Arthur Conan Doyle is best known for his Detective Sherlock Holmes, the character that defined his writing career. However, while Conan Doyle and Holmes has since helped to define the mystery genre to the present day, the former is also known for another character, Professor George Edward Challenger. The star of several early science fiction novels, he exemplified the immediate post-Victorian era in England.

Born in Scotland in 1859, Arthur Conan Doyle demonstrated a keen interest in reading and writing from an early age. Doyle showed an early affinity for the written word, writing by the age of 5, he was encouraged by his mother to further develop his craft. He was enrolled in a private school in England, away from a troubled household by the time he was 8 years old, where he was introduced to a far-reaching literary world. Some of his early favorite authors and eventual influences were Sir Walter Scott, Edgar Allan Poe and Jules Verne.

After graduating from private school, Conan Doyle returned to Scotland, where he attended the University of Edinburgh, studying medicine. Between lessons, he began writing short stories, soon selling "The Mystery of Sasassa Valley," to Chamber's Edinburgh Journal in 1879, his first professional publication. Toward the end of his academic career, he spent a year on board a whaling ship as a surgeon, but by 1882, he was back on dry land, joining a classmate in a practice. However, this arrangement lasted only a short time, and he soon opened his own practice, where he continued writing between patient visits.

In his early literary career, he published several novels, but in 1886, he wrote “A Study in Scarlet,” featuring his best known creation, Detective Sherlock Holmes. Influenced heavily by Poe, Holmes has since become a cultural phenomenon, and so popular, that Conan Doyle was forced to resurrect the detective after his “death.”

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By the end of the 1800s, author Brian Aldiss asserts that the Victorian public was in need of an outlet, and exploration around the world was providing good material for stories. Authors such as H.G. Wells (whom Conan Doyle exchanged letters with) had begun to publish his own science romance stories, while Verne had already blazed ahead with the latest technological thrillers that brought people around, through and away from the world. In a 1910 luncheon hosted on honor for American explorer Robert Peary following his trek to the North Pole, Conan Doyle noted: "Writers of Romance had always a certain amount of grievance against explorers."

lost world The event may very well have inspired one of the author's next novels, The Lost World, featuring a new character, Professor Challenger. Where Holmes was laid back, Challenger was aggressive. The novel, which took a group of adventurers deep into the South American jungle, featured a lost plateau of primitive dinosaurs and man, cut off from the rest of the world. Conan Doyle noted in a letter to his Mother, Mary that "[The Lost World] will be more a boys book than any I have done," featuring adventure. The novel, written in 1911, was received with great enthusiasm from his publisher at The Strand, who proclaimed it the "The very best serial that I have ever done." The book was published in 1912 and was accompanied by photographs of Conan Doyle dressed as Professor Challenger, along with maps. The stories were met with an enthusiastic response from the public.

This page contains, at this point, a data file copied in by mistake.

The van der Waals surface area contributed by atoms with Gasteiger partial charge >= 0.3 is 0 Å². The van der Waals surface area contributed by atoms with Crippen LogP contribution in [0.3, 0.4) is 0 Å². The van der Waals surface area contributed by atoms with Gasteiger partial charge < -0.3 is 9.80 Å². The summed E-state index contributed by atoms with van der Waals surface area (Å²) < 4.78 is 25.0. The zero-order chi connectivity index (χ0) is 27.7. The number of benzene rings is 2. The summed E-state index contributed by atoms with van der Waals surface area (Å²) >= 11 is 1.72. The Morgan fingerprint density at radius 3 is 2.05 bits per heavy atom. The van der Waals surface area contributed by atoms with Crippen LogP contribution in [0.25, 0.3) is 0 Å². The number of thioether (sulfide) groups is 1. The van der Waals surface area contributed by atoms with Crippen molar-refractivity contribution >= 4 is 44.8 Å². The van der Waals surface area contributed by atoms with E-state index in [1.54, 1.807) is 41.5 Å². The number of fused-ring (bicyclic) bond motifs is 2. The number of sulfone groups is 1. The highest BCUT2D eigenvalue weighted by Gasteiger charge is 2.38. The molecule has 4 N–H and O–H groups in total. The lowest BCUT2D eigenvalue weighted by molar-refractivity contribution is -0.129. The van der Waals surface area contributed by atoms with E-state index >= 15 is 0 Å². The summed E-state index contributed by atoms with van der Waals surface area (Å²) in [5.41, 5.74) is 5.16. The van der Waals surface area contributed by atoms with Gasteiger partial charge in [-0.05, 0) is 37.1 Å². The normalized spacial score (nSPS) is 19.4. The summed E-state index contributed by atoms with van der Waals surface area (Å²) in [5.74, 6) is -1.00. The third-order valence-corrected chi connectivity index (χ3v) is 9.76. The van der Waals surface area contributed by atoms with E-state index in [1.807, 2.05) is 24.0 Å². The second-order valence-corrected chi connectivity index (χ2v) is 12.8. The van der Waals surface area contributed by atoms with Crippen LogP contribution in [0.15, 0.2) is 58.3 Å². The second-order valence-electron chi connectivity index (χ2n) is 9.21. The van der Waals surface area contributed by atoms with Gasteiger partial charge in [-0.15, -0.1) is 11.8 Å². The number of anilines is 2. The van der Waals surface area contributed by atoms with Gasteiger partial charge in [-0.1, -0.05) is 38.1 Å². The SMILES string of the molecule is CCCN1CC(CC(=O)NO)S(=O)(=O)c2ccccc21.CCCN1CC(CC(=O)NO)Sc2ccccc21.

In October 1912, the serialized story was published in book form, with another Challenger story on the way from Conan Doyle. The next story, “The Poison Belt,” features a reunited cast of characters, called to Challenger's house with the instructions to bring along a tank of oxygen. Upon their arrival, they find that the Earth is passing through a band of interstellar gas, which is predicted to kill all those caught unaware. The story is a major departure from The Lost World, moving from a scientific adventure story to a post-apocalyptic one.

The third and final Professor Challenger book, The Land of Mist, published years later in 1926, reflected Conan Doyle's own lifelong interest in spiritualism, a fantastic departure from the science fiction world that he'd established. Two further Challenger short stories appeared during the same time: “When the World Screamed” (1928) follows Challenger as he drills through the crust of the Earth, and “The Disintegration Machine” (1929), which involves an incredible machine that can disintegrate and reintegrate any object.

Conan Doyle led an interesting and varied life. He was knighted in 1902 for his political activism, was an avid sports participant and enthusiastic supporter for justice. Above and beyond all of that, he was an author who helped popularize detective fiction while dabbling in historical and science fiction.

The Challenger books recall Verne’s style of science fiction, but were innovative in their release, marketed to younger readers, described by Conan Doyle as “more of a boys book than any I have done.” They were accompanied by photographs, perhaps the earliest precursor to the viral video or book trailer. While not as well known as Doyle’s more popular works, The Lost World and follow-ups continue to capture the imagination through to the present day.

Andrew Liptak is a freelance writer and historian from Vermont. He can be found online at his blog and at Twitter at @andrewliptak.